By Avra Fiala, IFRC
Thousands of people are beginning the difficult road to recovery in Greece following major floods last week. Torrents of water and mud smashed into towns and villages in the West Attica region early on 15 November.
Water levels swelled to almost two metres, washing away cars and carpeting homes and businesses in thick mud and rubble. Twenty people have been killed and two more are missing. Hellenic Red Cross teams have been helping with search and rescue, pumping out flood water and giving out emergency food, medicine and water donated by local businesses.
Grandmother rescued by teen
“We were sleeping when suddenly we heard a loud noise,” explained 16-year-old Angelos from Mandra, a town of 20,000 that bore the brunt of the floods. “A few minutes later, the door broke down and water started pouring in. I saw the fridge carried away right past me. My grandma was taken by the water while I was pushing my mum up the stairs towards the rooftop. I managed to grab my grandma’s arm and pull her out.” Angelos and his family spent several hours trapped on the roof of their house while neighbours threw dry clothes up for his grandmother.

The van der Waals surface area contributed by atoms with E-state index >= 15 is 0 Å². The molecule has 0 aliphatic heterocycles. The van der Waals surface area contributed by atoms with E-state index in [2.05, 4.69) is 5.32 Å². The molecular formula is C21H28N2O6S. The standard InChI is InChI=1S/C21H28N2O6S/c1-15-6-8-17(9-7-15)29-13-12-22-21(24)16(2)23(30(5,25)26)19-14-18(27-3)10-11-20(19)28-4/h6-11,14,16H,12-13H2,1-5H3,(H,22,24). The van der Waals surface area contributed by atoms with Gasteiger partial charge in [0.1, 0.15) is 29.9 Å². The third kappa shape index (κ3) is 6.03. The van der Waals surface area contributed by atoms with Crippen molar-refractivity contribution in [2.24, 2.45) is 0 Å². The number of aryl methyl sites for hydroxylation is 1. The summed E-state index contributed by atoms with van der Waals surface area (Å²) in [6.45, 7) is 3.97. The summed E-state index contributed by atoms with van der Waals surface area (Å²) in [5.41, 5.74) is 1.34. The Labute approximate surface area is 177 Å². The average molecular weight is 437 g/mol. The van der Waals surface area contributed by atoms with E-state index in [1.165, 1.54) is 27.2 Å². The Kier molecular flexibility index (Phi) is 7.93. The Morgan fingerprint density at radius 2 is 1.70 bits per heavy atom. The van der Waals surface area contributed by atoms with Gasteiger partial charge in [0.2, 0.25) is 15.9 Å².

Red Cross volunteers have been providing psychological first aid to people who are struggling to come to terms with what happened and helping with the clear up now waters have receded. But the recovery process for flood-hit communities will be tough which is why the International Federation of Red Cross and Red Crescent Societies is planning to provide emergency cash grants for 350 families so they can buy what they need most. “People are relying on relatives that lived on the upper floors of houses where the water did not reach,” said Red Cross volunteer Ioannis Valmas. “But the problem is that most of the boilers for heating were in the basements and winter is approaching. The cash support will be crucial for people to start rebuilding.”